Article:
One week of unhealthy eating could 'damage a part of the brain which normally stops us eating MORE'

Daily Mail - Science & tech

Eating a diet of junk food for just one week was enough to damage part of the brain that stops us eating more when we are already full, research suggests. Study participants who ate an abundance of fast food and high-fat milkshakes had increased cravings for more after seven days. They performed worse on cognitive tests, with results suggesting an area of the brain called the hippocampus was impaired. The hippocampus normally stops us from gorging on more food when we are full by suppressing memories of how tasty it is. When it's not working properly, the memories are more powerful and we are left unable to resist more cake, chocolates and crisps in front of us, the researchers believe.


Leiden University's computer algorithm spots ELEVEN asteroids that could hit Earth

Daily Mail - Science & tech

A computer algorithm from Leiden University in the Netherlands has spotted eleven asteroids that could eventually hit Earth and cause'unprecedented devastation'. All were missed by NASA software thanks to their chaotic orbits, which are difficult for current techniques to predict and identify as being potentially dangerous. Each are more than 328 feet (100 metres) in diameter and will pass closer to our planet than ten times the distance between the Earth and the moon. For comparison, the Tunguska object which flattened 772 square miles of forest in Siberia had a diameter of around 164–262 feet (50–80 metres). However, these space rocks won't pose a threat in our lifetime, however -- for they will only get worryingly near to Earth between the years 2131 and 2923.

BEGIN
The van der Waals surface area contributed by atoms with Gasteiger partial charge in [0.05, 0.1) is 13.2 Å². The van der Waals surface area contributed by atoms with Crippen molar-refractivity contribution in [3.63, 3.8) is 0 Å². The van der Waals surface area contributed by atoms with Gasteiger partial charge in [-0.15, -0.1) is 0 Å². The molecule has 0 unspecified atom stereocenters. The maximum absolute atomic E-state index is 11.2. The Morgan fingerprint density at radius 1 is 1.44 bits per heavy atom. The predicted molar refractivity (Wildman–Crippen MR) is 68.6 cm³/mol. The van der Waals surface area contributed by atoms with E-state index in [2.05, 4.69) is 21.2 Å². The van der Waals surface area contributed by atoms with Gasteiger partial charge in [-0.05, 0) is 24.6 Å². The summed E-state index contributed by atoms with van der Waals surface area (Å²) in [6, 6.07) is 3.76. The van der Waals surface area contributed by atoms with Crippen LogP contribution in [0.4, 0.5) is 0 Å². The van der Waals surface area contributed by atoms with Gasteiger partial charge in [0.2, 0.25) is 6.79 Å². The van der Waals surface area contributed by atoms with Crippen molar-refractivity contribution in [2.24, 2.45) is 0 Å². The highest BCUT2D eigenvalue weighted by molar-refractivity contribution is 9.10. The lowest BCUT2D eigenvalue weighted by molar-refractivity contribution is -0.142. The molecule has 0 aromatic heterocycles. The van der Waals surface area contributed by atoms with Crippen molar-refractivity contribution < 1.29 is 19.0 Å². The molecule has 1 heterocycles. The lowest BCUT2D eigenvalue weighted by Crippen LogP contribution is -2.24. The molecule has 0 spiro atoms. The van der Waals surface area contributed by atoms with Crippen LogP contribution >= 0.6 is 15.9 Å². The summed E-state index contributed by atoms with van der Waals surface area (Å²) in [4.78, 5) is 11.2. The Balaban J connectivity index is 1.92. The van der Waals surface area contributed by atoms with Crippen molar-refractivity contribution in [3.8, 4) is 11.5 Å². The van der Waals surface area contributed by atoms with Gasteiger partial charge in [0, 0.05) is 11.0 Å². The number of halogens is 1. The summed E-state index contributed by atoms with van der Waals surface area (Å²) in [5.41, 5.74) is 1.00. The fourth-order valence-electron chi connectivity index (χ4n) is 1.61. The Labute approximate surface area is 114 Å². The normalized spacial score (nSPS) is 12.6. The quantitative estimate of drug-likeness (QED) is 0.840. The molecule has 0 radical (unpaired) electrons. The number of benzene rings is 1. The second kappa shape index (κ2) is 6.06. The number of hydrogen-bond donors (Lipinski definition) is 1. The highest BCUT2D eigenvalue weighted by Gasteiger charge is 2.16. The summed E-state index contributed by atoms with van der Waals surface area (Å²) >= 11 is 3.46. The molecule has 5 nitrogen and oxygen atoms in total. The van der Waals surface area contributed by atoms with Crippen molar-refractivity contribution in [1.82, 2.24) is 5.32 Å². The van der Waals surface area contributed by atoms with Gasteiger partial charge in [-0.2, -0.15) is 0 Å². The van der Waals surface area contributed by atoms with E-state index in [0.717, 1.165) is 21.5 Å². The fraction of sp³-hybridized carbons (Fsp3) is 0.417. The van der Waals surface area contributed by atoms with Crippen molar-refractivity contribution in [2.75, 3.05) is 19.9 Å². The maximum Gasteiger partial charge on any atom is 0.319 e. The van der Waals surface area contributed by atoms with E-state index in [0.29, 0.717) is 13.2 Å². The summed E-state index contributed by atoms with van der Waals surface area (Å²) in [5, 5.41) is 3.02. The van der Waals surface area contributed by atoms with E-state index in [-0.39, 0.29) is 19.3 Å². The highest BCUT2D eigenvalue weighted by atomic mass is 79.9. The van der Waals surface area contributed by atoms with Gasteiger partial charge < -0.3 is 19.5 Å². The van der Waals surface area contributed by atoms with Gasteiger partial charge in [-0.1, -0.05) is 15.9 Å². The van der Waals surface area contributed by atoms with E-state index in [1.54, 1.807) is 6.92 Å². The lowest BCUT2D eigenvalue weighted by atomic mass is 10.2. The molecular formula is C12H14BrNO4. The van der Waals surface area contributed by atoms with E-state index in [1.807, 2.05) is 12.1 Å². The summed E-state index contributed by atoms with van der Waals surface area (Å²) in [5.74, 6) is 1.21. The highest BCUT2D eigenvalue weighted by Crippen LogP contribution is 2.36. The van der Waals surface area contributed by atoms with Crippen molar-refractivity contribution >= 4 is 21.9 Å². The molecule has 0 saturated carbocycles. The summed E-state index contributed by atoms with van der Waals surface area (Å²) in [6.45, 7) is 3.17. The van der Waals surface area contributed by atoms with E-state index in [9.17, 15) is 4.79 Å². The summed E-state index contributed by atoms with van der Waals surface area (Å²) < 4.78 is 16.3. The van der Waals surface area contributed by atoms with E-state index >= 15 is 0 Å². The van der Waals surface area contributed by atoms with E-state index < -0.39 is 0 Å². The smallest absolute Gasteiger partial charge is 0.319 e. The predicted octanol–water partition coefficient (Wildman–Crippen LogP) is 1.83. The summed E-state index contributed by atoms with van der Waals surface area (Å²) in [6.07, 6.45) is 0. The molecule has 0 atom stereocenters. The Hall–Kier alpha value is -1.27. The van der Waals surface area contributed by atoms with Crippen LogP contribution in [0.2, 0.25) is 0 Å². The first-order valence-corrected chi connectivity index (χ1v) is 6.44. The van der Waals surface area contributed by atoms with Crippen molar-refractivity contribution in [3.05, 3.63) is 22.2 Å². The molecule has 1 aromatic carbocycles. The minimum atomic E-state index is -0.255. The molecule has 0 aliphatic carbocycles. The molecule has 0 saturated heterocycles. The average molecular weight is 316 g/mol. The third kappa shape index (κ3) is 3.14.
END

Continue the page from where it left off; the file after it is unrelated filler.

Match.com rolls out safety feature that relays details of your next date to three emergency contacts

Daily Mail - Science & tech